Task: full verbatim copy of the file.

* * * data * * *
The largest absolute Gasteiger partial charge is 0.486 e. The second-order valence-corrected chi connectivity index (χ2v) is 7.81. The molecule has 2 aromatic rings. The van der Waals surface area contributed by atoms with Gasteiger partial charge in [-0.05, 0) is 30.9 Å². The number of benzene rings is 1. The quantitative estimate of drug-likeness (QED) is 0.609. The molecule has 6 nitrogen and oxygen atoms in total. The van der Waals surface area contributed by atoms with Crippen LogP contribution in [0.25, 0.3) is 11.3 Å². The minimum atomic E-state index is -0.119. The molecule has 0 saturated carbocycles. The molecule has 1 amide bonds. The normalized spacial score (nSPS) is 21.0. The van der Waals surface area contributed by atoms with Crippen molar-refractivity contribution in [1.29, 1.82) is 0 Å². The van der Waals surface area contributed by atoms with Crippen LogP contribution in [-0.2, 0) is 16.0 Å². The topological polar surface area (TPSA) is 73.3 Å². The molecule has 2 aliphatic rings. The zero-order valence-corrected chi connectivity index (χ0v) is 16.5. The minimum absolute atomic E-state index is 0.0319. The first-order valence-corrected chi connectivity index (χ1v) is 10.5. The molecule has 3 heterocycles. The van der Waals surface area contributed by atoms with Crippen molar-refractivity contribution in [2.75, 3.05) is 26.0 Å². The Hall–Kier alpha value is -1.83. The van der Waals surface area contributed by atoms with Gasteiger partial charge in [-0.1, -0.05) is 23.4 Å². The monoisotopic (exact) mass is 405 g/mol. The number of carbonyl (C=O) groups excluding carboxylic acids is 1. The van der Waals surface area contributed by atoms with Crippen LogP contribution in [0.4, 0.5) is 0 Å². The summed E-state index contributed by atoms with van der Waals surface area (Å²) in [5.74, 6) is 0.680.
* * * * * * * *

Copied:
The largest absolute Gasteiger partial charge is 0.486 e. The second-order valence-corrected chi connectivity index (χ2v) is 7.81. The molecule has 2 aromatic rings. The van der Waals surface area contributed by atoms with Gasteiger partial charge in [-0.05, 0) is 30.9 Å². The number of benzene rings is 1. The quantitative estimate of drug-likeness (QED) is 0.609. The molecule has 6 nitrogen and oxygen atoms in total. The van der Waals surface area contributed by atoms with Crippen LogP contribution in [0.25, 0.3) is 11.3 Å². The minimum atomic E-state index is -0.119. The molecule has 0 saturated carbocycles. The molecule has 1 amide bonds. The normalized spacial score (nSPS) is 21.0. The van der Waals surface area contributed by atoms with Crippen molar-refractivity contribution in [1.29, 1.82) is 0 Å². The van der Waals surface area contributed by atoms with Crippen LogP contribution in [-0.2, 0) is 16.0 Å². The topological polar surface area (TPSA) is 73.3 Å². The molecule has 2 aliphatic rings. The zero-order valence-corrected chi connectivity index (χ0v) is 16.5. The minimum absolute atomic E-state index is 0.0319. The first-order valence-corrected chi connectivity index (χ1v) is 10.5. The molecule has 3 heterocycles. The van der Waals surface area contributed by atoms with Crippen molar-refractivity contribution in [2.75, 3.05) is 26.0 Å². The Hall–Kier alpha value is -1.83. The van der Waals surface area contributed by atoms with Gasteiger partial charge in [-0.1, -0.05) is 23.4 Å². The monoisotopic (exact) mass is 405 g/mol. The number of carbonyl (C=O) groups excluding carboxylic acids is 1. The van der Waals surface area contributed by atoms with Crippen LogP contribution in [0.4, 0.5) is 0 Å². The summed E-state index contributed by atoms with van der Waals surface area (Å²) in [5.74, 6) is 0.680.